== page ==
BACKGROUND: Seizures and anaphylaxis are life-threatening conditions that require immediate treatment in the prehospital setting. There is variation in treatment of pediatric prehospital patients for both anaphylaxis and seizures. This educational study was done to improve compliance with pediatric prehospital protocols, educate prehospital providers and decrease variation in care. OBJECTIVE: To improve the quality of care for children with seizures and anaphylaxis in the prehospital setting using a bundled, multifaceted educational intervention...
January 24, 2018: Prehospital Emergency Care
Anriada Nassif, Daniel G Ostermayer, Kim B Hoang, Mary K Claiborne, Elizabeth A Camp, Manish I Shah
BACKGROUND: Respiratory distress due to asthma is a common reason for pediatric emergency medical services (EMS) transports. Timely initiation of asthma treatment, including glucocorticoids, improves hospital outcomes. The impact of EMS-administered glucocorticoids on hospital-based outcomes for pediatric asthma patients is unknown. OBJECTIVE: The objective of this study was to evaluate the effect of an evidence-based pediatric EMS asthma protocol update, inclusive of oral glucocorticoid administration, on time to hospital discharge...
January 19, 2018: Prehospital Emergency Care
Ryan Newberry, Ted Redman, Elliot Ross, Rachel Ely, Clayton Saidler, Allyson Arana, David Wampler, David Miramontes
INTRODUCTION: Out-of-hospital cardiac arrest (OHCA) is a major cause of death and morbidity in the United States. Quality cardiopulmonary resuscitation (CPR) has proven to be a key factor in improving survival. The aim of our study was to investigate the outcomes of OHCA when mechanical CPR (LUCAS 2 Chest Compression System™) was utilized compared to conventional CPR. Although controlled trials have not demonstrated a survival benefit to the routine use of mechanical CPR devices, there continues to be an interest for their use in OHCA...
January 18, 2018: Prehospital Emergency Care
Peter Brinkrolf, Roman Lukas, Ulf Harding, Sebastian Thies, Joachim Gerss, Hugo Van Aken, Hans Lemke, Udo Schniedermeier, Andreas Bohn
Objective: High-quality chest compressions during cardiopulmonary resuscitation (CPR) play a significant role in surviving cardiac arrest. Chest-compression quality can be measured and corrected by real-time CPR feedback devices, which are not yet commonly used. This article looks at the acceptance of such systems in comparison of equipped and unequipped personnel. Design: Two groups of emergency medical services' (EMS) personnel were interviewed using standardized questionnaires...
January 11, 2018: International Journal for Quality in Health Care
Leslie M Cristiano, Brian Hiestand, Jason W Caldwell, W Adam Gower, Antonio R Fernandez, Katherine Gilbert, James E Winslow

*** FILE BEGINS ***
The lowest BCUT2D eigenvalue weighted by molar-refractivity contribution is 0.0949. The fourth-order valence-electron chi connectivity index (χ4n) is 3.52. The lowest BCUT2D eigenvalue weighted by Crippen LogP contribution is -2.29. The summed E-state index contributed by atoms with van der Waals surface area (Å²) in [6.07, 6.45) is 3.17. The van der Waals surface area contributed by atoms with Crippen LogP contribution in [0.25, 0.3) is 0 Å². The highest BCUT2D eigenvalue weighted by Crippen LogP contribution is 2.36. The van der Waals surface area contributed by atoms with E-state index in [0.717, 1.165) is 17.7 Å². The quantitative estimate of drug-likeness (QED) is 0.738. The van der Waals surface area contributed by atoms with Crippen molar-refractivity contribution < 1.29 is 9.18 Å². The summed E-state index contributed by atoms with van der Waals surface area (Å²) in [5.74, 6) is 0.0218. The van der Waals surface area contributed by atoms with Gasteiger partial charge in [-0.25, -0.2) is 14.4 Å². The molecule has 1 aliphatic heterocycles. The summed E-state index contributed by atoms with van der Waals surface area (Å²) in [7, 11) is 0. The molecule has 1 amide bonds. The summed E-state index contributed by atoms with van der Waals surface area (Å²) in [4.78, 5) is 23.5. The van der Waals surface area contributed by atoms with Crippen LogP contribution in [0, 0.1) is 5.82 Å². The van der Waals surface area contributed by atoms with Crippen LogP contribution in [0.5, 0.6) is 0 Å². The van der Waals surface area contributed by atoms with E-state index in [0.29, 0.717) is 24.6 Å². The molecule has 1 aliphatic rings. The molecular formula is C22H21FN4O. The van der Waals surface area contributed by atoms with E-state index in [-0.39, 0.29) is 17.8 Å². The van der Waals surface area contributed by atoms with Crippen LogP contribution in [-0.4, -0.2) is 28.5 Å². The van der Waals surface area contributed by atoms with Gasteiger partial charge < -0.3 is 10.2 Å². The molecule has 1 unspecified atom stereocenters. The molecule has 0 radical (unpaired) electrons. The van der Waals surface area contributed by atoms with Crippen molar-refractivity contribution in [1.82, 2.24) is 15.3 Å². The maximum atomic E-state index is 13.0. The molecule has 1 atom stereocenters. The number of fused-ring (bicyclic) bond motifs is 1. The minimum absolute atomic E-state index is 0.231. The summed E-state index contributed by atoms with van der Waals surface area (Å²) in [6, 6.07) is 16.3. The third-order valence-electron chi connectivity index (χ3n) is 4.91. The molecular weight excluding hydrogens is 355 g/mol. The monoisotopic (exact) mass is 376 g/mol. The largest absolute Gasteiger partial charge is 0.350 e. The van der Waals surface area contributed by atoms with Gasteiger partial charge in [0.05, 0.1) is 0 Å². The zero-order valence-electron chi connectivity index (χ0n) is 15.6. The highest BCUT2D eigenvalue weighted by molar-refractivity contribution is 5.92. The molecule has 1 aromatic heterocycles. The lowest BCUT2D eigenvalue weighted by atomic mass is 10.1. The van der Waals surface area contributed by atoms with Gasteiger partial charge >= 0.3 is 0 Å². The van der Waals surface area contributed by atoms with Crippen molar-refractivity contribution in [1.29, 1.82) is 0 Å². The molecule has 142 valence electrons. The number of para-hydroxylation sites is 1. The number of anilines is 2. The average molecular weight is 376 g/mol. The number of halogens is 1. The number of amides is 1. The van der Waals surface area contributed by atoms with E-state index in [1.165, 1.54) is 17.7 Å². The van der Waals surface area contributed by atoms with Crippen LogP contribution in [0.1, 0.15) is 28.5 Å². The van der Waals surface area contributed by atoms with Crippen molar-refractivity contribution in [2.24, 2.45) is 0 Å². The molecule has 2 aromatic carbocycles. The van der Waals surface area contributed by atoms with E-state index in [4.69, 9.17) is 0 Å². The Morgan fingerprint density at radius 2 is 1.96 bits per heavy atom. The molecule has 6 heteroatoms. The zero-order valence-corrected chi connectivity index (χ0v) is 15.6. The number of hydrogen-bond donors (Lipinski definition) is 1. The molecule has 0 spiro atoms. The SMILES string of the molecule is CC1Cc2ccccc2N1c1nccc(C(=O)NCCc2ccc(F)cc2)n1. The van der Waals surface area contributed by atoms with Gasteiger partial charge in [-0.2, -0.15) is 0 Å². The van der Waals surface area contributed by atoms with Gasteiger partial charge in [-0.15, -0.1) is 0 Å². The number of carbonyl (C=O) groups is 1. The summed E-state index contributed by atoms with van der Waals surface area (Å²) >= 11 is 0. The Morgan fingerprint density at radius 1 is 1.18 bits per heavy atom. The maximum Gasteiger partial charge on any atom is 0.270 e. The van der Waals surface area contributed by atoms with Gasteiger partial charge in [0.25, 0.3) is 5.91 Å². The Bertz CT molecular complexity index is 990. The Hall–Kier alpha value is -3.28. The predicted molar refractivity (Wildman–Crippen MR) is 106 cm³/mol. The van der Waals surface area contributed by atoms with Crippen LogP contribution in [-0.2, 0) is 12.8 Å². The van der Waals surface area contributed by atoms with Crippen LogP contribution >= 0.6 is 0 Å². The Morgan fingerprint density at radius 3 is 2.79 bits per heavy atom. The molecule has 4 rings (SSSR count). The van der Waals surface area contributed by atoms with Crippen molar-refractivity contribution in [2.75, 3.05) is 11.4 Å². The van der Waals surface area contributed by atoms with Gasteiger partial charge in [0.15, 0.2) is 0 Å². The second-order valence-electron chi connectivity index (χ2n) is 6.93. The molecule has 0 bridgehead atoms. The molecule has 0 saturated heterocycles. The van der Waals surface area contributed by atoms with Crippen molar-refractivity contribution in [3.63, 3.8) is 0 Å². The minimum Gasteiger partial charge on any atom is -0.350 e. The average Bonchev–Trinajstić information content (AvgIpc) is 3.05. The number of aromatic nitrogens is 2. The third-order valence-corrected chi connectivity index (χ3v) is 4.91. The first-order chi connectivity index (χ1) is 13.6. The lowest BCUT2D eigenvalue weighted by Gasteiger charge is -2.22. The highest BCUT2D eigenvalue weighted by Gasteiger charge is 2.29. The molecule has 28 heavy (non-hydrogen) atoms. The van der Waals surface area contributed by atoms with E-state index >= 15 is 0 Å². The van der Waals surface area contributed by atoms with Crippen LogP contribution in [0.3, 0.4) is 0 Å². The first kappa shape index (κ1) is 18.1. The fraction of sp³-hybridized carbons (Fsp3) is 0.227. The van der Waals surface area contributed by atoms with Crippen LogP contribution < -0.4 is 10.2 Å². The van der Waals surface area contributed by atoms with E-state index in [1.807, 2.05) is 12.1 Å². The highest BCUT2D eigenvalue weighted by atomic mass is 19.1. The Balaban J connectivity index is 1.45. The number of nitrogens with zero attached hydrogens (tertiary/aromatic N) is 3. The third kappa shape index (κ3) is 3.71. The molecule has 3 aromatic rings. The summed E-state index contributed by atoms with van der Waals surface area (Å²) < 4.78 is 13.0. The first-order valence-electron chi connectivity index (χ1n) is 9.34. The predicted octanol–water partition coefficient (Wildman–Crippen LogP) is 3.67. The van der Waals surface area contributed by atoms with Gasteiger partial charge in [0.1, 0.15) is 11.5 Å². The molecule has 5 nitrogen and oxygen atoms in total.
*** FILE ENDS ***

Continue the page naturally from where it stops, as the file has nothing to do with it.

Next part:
OBJECTIVE: Timely administration of epinephrine is critical in the treatment of anaphylaxis. This study sought to determine the frequency of administration of epinephrine by EMS providers caring for pediatric patients in the prehospital setting. METHODS: We examined data from the NC EMS database (PreMIS) from 2010-3 to determine frequency of epinephrine administration in pediatric patients with anaphylaxis. We studied patients <18 years of age with an EMS provider impression of "allergic reaction...
January 16, 2018: Prehospital Emergency Care
Jennica Siddle, Peter S Pang, Christopher Weaver, Elizabeth Weinstein, Daniel O'Donnell, Thomas P Arkins, Charles Miramonti
BACKGROUND: Mobile Integrated Health (MIH) leverages specially trained paramedics outside of emergency response to bridge gaps in local health care delivery. STUDY OBJECTIVE: To evaluate the efficacy of a MIH led transitional care strategy to reduce acute care utilization. METHODS: This was a retrospective cohort analysis of a quality improvement pilot of patients from an urban, single county EMS, MIH transitional care initiative. We utilized a paramedic/social worker (or social care coordinator) dyad to provide in home assessments, medication review, care coordination, and improve access to care...
December 29, 2017: American Journal of Emergency Medicine
Robert G Walker, Lynn J White, Geneva N Whitmore, Alexander Esibov, Michael K Levy, Gregory C Cover, Joel D Edminster, James M Nania
OBJECTIVE: Physiologic alterations during rapid sequence intubation (RSI) have been studied in several emergency airway management settings, but few data exist to describe physiologic alterations during prehospital RSI performed by ground-based paramedics. To address this evidence gap and provide guidance for future quality improvement initiatives in our EMS system, we collected electronic monitoring data to evaluate peri-intubation vital signs changes occurring during prehospital RSI...
January 3, 2018: Prehospital Emergency Care
Gudrun Reay, Jill M Norris, K Alix Hayden, Joanna Abraham, Katherine Yokom, Lorelli Nowell, Gerald C Lazarenko, Eddy S Lang